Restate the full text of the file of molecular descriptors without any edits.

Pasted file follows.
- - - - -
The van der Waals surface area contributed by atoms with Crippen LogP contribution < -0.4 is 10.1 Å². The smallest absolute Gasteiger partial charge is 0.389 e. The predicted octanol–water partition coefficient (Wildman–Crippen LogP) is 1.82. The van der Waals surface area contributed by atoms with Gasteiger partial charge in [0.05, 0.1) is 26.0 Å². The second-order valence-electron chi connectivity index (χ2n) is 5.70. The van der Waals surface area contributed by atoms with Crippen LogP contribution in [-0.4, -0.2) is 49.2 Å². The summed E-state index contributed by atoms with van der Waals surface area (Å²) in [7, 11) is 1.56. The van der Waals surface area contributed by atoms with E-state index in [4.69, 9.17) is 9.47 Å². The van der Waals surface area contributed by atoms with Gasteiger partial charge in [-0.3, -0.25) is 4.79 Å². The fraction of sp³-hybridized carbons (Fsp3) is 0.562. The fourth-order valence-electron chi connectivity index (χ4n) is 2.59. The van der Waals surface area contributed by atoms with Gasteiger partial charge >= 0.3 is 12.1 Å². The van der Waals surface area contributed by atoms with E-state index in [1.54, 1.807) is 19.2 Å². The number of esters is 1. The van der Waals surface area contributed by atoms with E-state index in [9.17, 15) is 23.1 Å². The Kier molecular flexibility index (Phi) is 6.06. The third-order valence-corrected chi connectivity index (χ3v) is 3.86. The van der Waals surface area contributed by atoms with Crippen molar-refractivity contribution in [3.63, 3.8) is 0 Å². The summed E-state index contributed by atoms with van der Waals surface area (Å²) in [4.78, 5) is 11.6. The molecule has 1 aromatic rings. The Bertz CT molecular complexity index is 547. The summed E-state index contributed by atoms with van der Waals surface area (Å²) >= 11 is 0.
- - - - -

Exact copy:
The van der Waals surface area contributed by atoms with Crippen LogP contribution < -0.4 is 10.1 Å². The smallest absolute Gasteiger partial charge is 0.389 e. The predicted octanol–water partition coefficient (Wildman–Crippen LogP) is 1.82. The van der Waals surface area contributed by atoms with Gasteiger partial charge in [0.05, 0.1) is 26.0 Å². The second-order valence-electron chi connectivity index (χ2n) is 5.70. The van der Waals surface area contributed by atoms with Crippen LogP contribution in [-0.4, -0.2) is 49.2 Å². The summed E-state index contributed by atoms with van der Waals surface area (Å²) in [7, 11) is 1.56. The van der Waals surface area contributed by atoms with E-state index in [4.69, 9.17) is 9.47 Å². The van der Waals surface area contributed by atoms with Gasteiger partial charge in [-0.3, -0.25) is 4.79 Å². The fraction of sp³-hybridized carbons (Fsp3) is 0.562. The fourth-order valence-electron chi connectivity index (χ4n) is 2.59. The van der Waals surface area contributed by atoms with Gasteiger partial charge >= 0.3 is 12.1 Å². The van der Waals surface area contributed by atoms with E-state index in [1.54, 1.807) is 19.2 Å². The number of esters is 1. The van der Waals surface area contributed by atoms with E-state index in [9.17, 15) is 23.1 Å². The Kier molecular flexibility index (Phi) is 6.06. The third-order valence-corrected chi connectivity index (χ3v) is 3.86. The van der Waals surface area contributed by atoms with Crippen molar-refractivity contribution in [3.63, 3.8) is 0 Å². The summed E-state index contributed by atoms with van der Waals surface area (Å²) in [4.78, 5) is 11.6. The molecule has 1 aromatic rings. The Bertz CT molecular complexity index is 547. The summed E-state index contributed by atoms with van der Waals surface area (Å²) >= 11 is 0.